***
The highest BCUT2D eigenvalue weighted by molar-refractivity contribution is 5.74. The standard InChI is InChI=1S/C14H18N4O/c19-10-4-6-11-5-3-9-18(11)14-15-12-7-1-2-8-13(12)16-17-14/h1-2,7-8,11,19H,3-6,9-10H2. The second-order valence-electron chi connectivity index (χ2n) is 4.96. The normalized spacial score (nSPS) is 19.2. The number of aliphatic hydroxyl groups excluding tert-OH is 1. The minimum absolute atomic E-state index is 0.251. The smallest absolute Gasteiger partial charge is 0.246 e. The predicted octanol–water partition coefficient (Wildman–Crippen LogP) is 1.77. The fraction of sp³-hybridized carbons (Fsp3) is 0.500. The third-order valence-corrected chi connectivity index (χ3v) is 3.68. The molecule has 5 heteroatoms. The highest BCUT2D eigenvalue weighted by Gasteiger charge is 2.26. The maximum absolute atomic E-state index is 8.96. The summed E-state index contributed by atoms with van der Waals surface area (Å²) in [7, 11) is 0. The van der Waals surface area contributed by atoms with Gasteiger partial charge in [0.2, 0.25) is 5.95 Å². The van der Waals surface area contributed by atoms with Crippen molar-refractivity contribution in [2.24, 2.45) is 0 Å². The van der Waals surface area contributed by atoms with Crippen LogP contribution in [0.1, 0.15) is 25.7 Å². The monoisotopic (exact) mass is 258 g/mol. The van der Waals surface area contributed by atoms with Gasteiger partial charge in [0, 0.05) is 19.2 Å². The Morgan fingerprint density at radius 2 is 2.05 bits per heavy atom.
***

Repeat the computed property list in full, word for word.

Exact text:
The highest BCUT2D eigenvalue weighted by molar-refractivity contribution is 5.74. The standard InChI is InChI=1S/C14H18N4O/c19-10-4-6-11-5-3-9-18(11)14-15-12-7-1-2-8-13(12)16-17-14/h1-2,7-8,11,19H,3-6,9-10H2. The second-order valence-electron chi connectivity index (χ2n) is 4.96. The normalized spacial score (nSPS) is 19.2. The number of aliphatic hydroxyl groups excluding tert-OH is 1. The minimum absolute atomic E-state index is 0.251. The smallest absolute Gasteiger partial charge is 0.246 e. The predicted octanol–water partition coefficient (Wildman–Crippen LogP) is 1.77. The fraction of sp³-hybridized carbons (Fsp3) is 0.500. The third-order valence-corrected chi connectivity index (χ3v) is 3.68. The molecule has 5 heteroatoms. The highest BCUT2D eigenvalue weighted by Gasteiger charge is 2.26. The maximum absolute atomic E-state index is 8.96. The summed E-state index contributed by atoms with van der Waals surface area (Å²) in [7, 11) is 0. The van der Waals surface area contributed by atoms with Gasteiger partial charge in [0.2, 0.25) is 5.95 Å². The van der Waals surface area contributed by atoms with Crippen molar-refractivity contribution in [2.24, 2.45) is 0 Å². The van der Waals surface area contributed by atoms with Crippen LogP contribution in [0.1, 0.15) is 25.7 Å². The monoisotopic (exact) mass is 258 g/mol. The van der Waals surface area contributed by atoms with Gasteiger partial charge in [0, 0.05) is 19.2 Å². The Morgan fingerprint density at radius 2 is 2.05 bits per heavy atom.